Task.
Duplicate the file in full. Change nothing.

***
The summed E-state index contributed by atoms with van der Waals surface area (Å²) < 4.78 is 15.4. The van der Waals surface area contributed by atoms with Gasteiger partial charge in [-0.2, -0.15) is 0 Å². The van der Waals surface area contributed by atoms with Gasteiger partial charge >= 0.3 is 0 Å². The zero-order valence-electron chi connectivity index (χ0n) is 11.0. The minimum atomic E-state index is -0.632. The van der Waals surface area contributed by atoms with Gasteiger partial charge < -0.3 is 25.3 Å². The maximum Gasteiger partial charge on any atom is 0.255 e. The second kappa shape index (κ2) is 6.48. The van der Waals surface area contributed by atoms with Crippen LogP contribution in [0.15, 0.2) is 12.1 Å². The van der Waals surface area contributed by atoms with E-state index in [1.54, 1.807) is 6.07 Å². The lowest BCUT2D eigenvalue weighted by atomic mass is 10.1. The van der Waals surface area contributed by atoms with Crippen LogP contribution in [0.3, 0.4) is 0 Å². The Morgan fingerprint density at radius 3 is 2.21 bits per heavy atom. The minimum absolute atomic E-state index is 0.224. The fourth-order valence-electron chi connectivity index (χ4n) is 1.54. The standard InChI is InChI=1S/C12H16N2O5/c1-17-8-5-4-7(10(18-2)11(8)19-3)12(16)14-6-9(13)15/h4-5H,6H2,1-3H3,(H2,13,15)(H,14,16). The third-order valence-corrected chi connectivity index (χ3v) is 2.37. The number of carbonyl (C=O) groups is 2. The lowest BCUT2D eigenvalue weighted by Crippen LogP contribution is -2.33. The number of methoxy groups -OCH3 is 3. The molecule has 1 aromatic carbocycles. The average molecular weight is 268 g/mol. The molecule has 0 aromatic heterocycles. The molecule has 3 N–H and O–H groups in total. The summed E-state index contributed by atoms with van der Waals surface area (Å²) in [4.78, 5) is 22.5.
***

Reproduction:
The summed E-state index contributed by atoms with van der Waals surface area (Å²) < 4.78 is 15.4. The van der Waals surface area contributed by atoms with Gasteiger partial charge in [-0.2, -0.15) is 0 Å². The van der Waals surface area contributed by atoms with Gasteiger partial charge >= 0.3 is 0 Å². The zero-order valence-electron chi connectivity index (χ0n) is 11.0. The minimum atomic E-state index is -0.632. The van der Waals surface area contributed by atoms with Gasteiger partial charge < -0.3 is 25.3 Å². The maximum Gasteiger partial charge on any atom is 0.255 e. The second kappa shape index (κ2) is 6.48. The van der Waals surface area contributed by atoms with Crippen LogP contribution in [0.15, 0.2) is 12.1 Å². The van der Waals surface area contributed by atoms with E-state index in [1.54, 1.807) is 6.07 Å². The lowest BCUT2D eigenvalue weighted by atomic mass is 10.1. The van der Waals surface area contributed by atoms with Crippen LogP contribution in [0.3, 0.4) is 0 Å². The Morgan fingerprint density at radius 3 is 2.21 bits per heavy atom. The minimum absolute atomic E-state index is 0.224. The fourth-order valence-electron chi connectivity index (χ4n) is 1.54. The standard InChI is InChI=1S/C12H16N2O5/c1-17-8-5-4-7(10(18-2)11(8)19-3)12(16)14-6-9(13)15/h4-5H,6H2,1-3H3,(H2,13,15)(H,14,16). The third-order valence-corrected chi connectivity index (χ3v) is 2.37. The number of carbonyl (C=O) groups is 2. The lowest BCUT2D eigenvalue weighted by Crippen LogP contribution is -2.33. The number of methoxy groups -OCH3 is 3. The molecule has 1 aromatic carbocycles. The average molecular weight is 268 g/mol. The molecule has 0 aromatic heterocycles. The molecule has 3 N–H and O–H groups in total. The summed E-state index contributed by atoms with van der Waals surface area (Å²) in [4.78, 5) is 22.5.